by Mary E. Lowd
Originally published in M-BRANE SF #30, February 2012
“You won’t regret this,” repeated in Bomani’s head over and over again as he made the distance from parked car to back alley door. The bulk of the bass speaker bounced with his pace, and he shifted its weight as he neared the coffee bar’s back entrance. Cradling the speaker between his chest and left arm, Bomani used his right arm to grab the door. He pulled hard, and the heavy gray-metal door swung far enough that he got his back to it before it slammed shut again. The door hit hard, square on his back, but this was his last trip, so Bomani didn’t mind.
“You won’t regret this,” continued echoing in Bomani’s head as he untangled the great length of black power cords and audio cables. Every minute or two, he looked over his shoulder expecting Kenny to be there. It was Kenny’s coffee bar, for heaven’s sake, shouldn’t he be there? What the hell. Bomani would thank him later.
The audio hookups had Bomani completely engrossed, his head bent over them in concentration, when his wife Minerva arrived. She placed her hand on the back of his neck. “I got your message to meet you here. I guess Kenny went for the offer.”
Bomani looked up, and a broad grin filled his face. “It’ll be the first live music Portland has seen in years.”
Minerva smiled, happy for her husband but worn out from a long day. She joined Bomani, sitting down on the floor. Her pleated business-skirt deserved better than a dusty, concrete floor, but Minerva was too tired to care. Her mind was filled with a different thought: what would Bomani’s gig do to their anniversary plans? One hundred and twenty isn’t the most important number, but they ought to celebrate somehow…
Minerva was steeling her nerve to mention the subject when Kenny emerged from the coffee bar’s kitchen, brushing off flour from his hands.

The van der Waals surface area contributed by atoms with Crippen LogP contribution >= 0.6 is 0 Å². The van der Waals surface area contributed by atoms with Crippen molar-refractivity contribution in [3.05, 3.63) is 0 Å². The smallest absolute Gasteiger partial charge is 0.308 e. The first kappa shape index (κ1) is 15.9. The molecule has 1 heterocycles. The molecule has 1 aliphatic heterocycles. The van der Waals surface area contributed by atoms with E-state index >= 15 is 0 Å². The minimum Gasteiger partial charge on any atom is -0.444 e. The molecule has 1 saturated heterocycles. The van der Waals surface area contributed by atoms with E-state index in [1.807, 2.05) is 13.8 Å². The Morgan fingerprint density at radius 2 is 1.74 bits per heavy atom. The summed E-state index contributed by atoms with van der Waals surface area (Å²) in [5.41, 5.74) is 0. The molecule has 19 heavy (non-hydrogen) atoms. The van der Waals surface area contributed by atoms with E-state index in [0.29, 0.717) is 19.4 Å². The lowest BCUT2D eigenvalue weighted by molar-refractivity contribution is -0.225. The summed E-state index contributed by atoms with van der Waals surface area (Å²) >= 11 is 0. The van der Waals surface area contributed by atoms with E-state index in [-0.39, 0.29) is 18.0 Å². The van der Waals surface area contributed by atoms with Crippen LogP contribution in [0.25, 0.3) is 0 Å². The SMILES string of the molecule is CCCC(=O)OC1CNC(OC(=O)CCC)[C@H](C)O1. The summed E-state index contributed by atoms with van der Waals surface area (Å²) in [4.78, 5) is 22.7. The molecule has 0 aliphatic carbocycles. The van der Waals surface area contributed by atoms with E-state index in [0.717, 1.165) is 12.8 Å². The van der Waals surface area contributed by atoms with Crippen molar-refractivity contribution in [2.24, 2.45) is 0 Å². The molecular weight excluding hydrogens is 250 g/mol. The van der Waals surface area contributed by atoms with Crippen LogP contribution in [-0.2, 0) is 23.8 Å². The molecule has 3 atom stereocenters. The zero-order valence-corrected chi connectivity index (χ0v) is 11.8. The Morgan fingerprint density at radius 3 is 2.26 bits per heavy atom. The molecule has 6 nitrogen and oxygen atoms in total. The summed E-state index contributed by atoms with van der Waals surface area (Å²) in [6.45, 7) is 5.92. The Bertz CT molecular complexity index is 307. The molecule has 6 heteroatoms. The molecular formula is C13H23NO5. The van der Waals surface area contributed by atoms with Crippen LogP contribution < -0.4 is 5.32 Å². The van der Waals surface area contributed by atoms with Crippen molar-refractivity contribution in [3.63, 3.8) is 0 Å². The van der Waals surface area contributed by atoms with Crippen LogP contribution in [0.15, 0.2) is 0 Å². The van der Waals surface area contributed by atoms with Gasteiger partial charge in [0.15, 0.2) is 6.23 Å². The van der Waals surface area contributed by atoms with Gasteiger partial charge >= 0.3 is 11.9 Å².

“You been back there all along?” Bomani asked.
“What, you think I’m gonna let some crazy, middle-aged, wannabe rock-star, work alone in my bar? Of course, I’m here.”
Bomani greeted Kenny with a handshake. “You are not gonna regret this,” he said. “Having a live band in here is the best thing you could do.”
“You’re an old friend, Bo, but let me tell you: I’m not worried about regretting this; I’m worried about going out of business. If the retro novelty of letting your band play here can rustle up a few more customers, you’ve got yourself a long-term location for your mid-life crisis. If not, I’m going to scrape up every silver dollar I’ve got and buy myself one of those Ent-Ind screens.”
“That would be a mistake.”
“Well, then, get your stuff together, and show me I don’t have to.” Kenny patted Bomani on the back and pointed him to his work.
Before Kenny could leave, Minerva rose from her seat on the floor and dusted off her skirt. “It’s been awhile,” she said. “Time to catch up?”
“Not really,” Kenny said, but he stayed and chatted nonetheless.
While Bomani configured the speakers, Minerva was filled in on everything there was to know about Kenny’s cat, Kenny’s motorcycle, and Kenny’s bar. He went on at length about the great location: right in the heart of oldtown-downtown, next to Powell’s City of Books, the historic district — where all those used CD stores used to be when they were all kids.
Bomani finished with the sound (Damon, another band member, was doing the stage tomorrow), and music poured out of the speakers. It was the Stones. Of course. Jagger wailing “Time Is On My Side.”